As the popularity of eBooks and eReaders continues to increase, eBook piracy is also growing rapidly, ReadWriteWeb reports. According to Attributor, a company that develops anti-piracy and content monitoring solutions, the daily demand for pirated books can be estimated at up to 3 million people worldwide. The company’s latest study also highlights that the total interest in documents from file-sharing sites has increased more than 50 percent over the course of the last year. Interestingly, eBook piracy is moving away from large sites like RapidShare to smaller sites and those that specialize in pirated eBooks. Unlike the music industry, the leading publishing houses haven’t resorted to suing eBook pirates yet, but while the publishing industry has been more open about allowing DRM-free content on the market, most of the eBook content that is for sale today is still crippled by DRM. Sharing books—just like sharing music—is deeply ingrained in our culture, so it doesn’t come as a surprise that a lot of people would use these illegal conduits to access pirated content……Read More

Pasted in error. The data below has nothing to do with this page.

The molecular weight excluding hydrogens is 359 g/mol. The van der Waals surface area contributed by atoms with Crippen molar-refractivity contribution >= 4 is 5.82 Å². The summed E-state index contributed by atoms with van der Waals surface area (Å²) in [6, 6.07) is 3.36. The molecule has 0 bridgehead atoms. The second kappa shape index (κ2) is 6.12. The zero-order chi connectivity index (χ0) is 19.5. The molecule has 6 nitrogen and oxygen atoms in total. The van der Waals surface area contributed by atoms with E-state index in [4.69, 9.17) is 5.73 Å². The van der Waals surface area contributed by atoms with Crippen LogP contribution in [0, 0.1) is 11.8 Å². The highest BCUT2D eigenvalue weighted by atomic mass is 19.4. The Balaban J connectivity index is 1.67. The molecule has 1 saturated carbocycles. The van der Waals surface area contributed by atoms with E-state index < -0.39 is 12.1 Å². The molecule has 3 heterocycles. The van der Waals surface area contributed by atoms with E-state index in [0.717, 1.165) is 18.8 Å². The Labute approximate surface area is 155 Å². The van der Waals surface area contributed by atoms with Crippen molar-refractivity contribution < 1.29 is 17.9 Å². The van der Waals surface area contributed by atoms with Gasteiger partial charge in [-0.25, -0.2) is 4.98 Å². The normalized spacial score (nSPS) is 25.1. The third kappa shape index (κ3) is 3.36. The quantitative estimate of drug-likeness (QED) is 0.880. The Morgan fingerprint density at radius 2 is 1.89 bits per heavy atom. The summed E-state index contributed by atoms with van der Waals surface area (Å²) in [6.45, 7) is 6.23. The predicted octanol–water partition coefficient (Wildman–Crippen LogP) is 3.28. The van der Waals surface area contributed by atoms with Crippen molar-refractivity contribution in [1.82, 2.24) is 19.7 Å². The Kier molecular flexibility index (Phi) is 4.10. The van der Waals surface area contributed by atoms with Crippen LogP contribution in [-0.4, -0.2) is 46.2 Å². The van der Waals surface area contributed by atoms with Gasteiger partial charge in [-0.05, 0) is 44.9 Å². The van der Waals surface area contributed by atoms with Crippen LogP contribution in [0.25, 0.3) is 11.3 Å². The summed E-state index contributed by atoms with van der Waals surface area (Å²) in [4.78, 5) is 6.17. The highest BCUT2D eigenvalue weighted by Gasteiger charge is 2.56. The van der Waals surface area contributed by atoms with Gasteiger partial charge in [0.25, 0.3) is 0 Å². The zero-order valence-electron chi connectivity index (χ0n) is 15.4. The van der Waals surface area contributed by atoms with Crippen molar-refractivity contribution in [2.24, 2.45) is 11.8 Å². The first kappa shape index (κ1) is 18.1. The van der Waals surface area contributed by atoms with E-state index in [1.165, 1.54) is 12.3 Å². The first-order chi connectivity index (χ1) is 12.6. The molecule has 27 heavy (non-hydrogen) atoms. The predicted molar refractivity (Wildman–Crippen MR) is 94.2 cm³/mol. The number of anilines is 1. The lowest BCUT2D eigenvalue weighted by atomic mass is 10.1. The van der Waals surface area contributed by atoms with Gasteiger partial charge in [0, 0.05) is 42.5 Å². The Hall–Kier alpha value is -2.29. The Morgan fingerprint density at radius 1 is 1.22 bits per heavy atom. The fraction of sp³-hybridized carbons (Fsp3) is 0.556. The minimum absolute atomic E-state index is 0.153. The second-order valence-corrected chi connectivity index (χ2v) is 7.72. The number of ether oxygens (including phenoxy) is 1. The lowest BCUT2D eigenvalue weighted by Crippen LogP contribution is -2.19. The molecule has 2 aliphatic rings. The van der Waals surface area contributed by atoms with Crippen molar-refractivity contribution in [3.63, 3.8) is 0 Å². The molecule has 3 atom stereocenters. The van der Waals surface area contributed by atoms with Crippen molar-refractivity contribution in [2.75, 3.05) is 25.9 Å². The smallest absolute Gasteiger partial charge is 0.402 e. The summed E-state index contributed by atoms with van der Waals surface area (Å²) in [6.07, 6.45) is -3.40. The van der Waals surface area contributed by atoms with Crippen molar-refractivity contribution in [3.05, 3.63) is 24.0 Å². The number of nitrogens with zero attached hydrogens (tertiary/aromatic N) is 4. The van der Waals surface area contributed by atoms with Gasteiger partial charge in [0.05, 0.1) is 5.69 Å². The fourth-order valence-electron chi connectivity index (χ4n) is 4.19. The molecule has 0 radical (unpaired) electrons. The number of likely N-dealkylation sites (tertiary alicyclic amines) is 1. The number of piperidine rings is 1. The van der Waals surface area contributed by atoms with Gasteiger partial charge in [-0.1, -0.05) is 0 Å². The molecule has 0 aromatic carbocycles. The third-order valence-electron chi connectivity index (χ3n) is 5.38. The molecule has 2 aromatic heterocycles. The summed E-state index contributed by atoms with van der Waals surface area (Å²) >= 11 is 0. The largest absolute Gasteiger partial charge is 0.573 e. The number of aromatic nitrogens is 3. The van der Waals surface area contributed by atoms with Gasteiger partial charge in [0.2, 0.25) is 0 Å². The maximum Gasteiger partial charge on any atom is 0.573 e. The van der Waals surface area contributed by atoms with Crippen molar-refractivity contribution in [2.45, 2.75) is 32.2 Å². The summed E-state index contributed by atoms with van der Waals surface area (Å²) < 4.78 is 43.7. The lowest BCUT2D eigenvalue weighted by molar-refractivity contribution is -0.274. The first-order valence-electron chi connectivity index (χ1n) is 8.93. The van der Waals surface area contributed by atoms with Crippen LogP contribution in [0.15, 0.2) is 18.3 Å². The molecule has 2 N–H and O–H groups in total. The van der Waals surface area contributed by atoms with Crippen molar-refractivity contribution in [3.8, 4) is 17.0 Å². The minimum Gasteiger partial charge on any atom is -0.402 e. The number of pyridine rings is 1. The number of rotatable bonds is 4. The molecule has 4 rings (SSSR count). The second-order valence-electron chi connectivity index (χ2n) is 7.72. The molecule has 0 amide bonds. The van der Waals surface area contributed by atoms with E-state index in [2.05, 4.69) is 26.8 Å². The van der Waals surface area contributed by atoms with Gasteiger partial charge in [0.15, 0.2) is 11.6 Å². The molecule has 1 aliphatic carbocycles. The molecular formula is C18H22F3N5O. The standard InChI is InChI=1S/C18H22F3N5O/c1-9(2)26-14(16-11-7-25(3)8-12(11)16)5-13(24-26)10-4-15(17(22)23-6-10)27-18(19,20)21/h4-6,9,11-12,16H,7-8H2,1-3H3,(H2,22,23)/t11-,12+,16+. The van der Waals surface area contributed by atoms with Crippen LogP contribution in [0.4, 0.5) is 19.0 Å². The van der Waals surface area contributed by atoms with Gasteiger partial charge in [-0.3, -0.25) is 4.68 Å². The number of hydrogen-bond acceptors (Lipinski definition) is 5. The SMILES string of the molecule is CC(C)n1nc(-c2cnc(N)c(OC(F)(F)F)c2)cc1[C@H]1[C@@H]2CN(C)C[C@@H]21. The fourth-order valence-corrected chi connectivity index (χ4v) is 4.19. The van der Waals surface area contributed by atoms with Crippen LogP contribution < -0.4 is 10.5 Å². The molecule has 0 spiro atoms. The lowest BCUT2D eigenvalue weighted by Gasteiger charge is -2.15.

As more and more eReading devices flood the market, users are beginning to feel the restrictions imposed by copyright and digital rights management (DRM)—restrictions that some fear could hold back the use of eBooks in education.
Imagine this: You’re in the market for an eReader device and decide to buy a Kindle. Books for your Kindle must be purchased through Amazon’s eBook store. You can download the books you buy to your computer and/or your Kindle device.
Now, imagine that you’d like a Barnes & Noble Nook instead: Can you upload your Amazon eBooks to your Nook? Can you lend the books you’ve downloaded on your computer to friends? The answer to these questions is no, leading some to question whether purchasing an eBook for an eReader device is really buying the book at all.…Read More